Richardson medal awardee 2012
William Stanley Bryce (Stan) Paterson
Stan Paterson graduated with an honours degree from the University of Edinburgh in 1949, where he worked as a lecturer prior to his selection for the survey team on the British North Greenland Expedition in 1953–54. This venture introduced him to glaciology and saw him involved in measuring altitudes at 300 points on a 1200 km traverse across the Greenland ice sheet. From 1955 to 1956, he was employed as assistant surveyor of the South Georgia Survey (SGS); where Mount Paterson (54°39'32" S, 36°7'37" W, 2196 m a.s.l.) is named after him.
Stan emigrated to Canada in 1957, earning a PhD in Physics from the University of British Columbia in 1962, and studied glaciers in the Canadian High Arctic and the Rocky Mountains, mainly under the auspices of the Canadian Government's Polar Continental Shelf Project (PCSP); initially part of the Department of Mines and Technical Surveys and then the Department of Energy, Mines and Resources. During this time he produced the first edition of The Physics of Glaciers (1969).
He was the architect of Canada's original ice-coring program on Meighen Island and Devon Island. In the early 1970s, through his involvement with the National Research Council of Canada's Subcommittee on Glaciers, and as IGS Correspondent, he produced regular reports on Canada's snow and ice research. The influence of his work with the PCSP, as one of Canada's leading glaciologists through the 1960s and 1970s, and that of his book, then in its 2nd edition, was recognized by the International Glaciological Society with the award of Honorary Membership in 1994. The 3rd edition, published that year, has been cited in every single Journal of Glaciology and Annals of Glaciology since then and has been translated into several other languages, including Russian and Chinese. The book is now in its 4th edition.
Since his retirement from the government in 1980, and move to British Columbia, Stan has worked as a consultant. He has been a visiting scientist with the Geophysics Department at the University of Copenhagen, and with the Australian Antarctic Division. He has also given a comprehensive lecture course at the Institute of Glaciology and Geocryology in Lanzhou, China.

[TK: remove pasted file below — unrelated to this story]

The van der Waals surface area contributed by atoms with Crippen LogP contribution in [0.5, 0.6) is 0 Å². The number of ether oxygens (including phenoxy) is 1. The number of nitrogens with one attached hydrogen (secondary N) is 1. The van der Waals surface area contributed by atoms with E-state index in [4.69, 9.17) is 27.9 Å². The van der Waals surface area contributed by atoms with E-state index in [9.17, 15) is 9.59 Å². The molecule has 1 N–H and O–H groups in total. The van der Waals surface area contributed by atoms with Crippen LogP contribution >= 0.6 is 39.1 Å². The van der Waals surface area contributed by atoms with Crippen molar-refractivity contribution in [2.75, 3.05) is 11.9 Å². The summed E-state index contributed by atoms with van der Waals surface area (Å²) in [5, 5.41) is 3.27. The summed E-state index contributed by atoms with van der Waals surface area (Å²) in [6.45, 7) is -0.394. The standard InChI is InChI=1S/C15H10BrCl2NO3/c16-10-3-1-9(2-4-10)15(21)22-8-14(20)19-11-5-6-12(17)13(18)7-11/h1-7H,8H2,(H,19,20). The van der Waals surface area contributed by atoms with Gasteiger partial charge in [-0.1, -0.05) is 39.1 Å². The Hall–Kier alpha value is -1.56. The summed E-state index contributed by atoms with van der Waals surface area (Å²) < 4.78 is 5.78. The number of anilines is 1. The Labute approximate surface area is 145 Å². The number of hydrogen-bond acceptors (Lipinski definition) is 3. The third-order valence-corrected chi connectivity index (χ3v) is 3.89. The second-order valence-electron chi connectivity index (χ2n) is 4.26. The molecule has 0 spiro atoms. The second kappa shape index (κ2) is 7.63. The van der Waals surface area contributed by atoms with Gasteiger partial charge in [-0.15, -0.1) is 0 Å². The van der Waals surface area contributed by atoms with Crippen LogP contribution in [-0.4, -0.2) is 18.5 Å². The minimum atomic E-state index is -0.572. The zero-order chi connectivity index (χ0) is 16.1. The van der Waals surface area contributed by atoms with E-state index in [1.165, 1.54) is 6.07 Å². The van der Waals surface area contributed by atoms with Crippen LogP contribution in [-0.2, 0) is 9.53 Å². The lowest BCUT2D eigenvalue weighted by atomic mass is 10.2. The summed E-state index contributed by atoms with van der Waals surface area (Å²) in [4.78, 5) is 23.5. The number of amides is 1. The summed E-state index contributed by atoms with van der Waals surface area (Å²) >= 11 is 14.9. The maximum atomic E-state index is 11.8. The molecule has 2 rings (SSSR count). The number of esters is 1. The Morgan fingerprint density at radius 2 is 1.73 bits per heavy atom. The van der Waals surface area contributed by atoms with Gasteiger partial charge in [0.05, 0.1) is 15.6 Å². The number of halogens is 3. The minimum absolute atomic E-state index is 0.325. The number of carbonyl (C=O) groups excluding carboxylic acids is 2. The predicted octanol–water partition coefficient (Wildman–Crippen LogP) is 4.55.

Below are some of the personal endorsements for Stan's nominations
'His text book "The Physics of Glaciers", first published in 1969, has been the standard reference for glaciologists for over 40 years. This truly classic reference simply, but rigorously, explains the physical basis of glacier behaviour and highlights the importance of ice masses in the climate system, a focus which has become increasingly important over the 40+ year period' (Ian Allison)
'A measure of its prominence is that as glaciology evolved and more was known, we insisted that Stan prepare revised edition after revised edition, rather than replacing his text with someone else's version and presentation of glaciology. Stan stood for decades as the glaciological oracle and new glaciologists were educated by studying the current version of The Physics of Glaciers. Writing such an accessible text spanning such a broad field is difficult enough; maintaining a quality text in such a rapidly expanding field as glaciology seems a Herculean task and one that has not come with adequate recognition.' (Robert Bindschadler)
'I was recently asked to participate in an outreach activity presenting the arts to the public as part of the Scientific Committee on Antarctic Research (SCAR) Open Science meeting in Portland. I set the story of the ice sheets to an old folk tune, and presented The Physics of Glaciers in G Major. Anyone who knows glaciers understands immediately, because they all know Paterson. It is entirely appropriate to recognize his great contributions with the Richardson Medal.' (Richard Alley)
'We would be remiss in not having Stan as the first one recognized with a Richardson Medal for a book that, in its various editions, has been so fundamental to us and our colleagues. We need to set the bar high for this aspect of the award and with Stan we could set it no higher. In my opinion there is no more influential book — it is an outstanding contribution to glaciology.' (Simon Ommanney)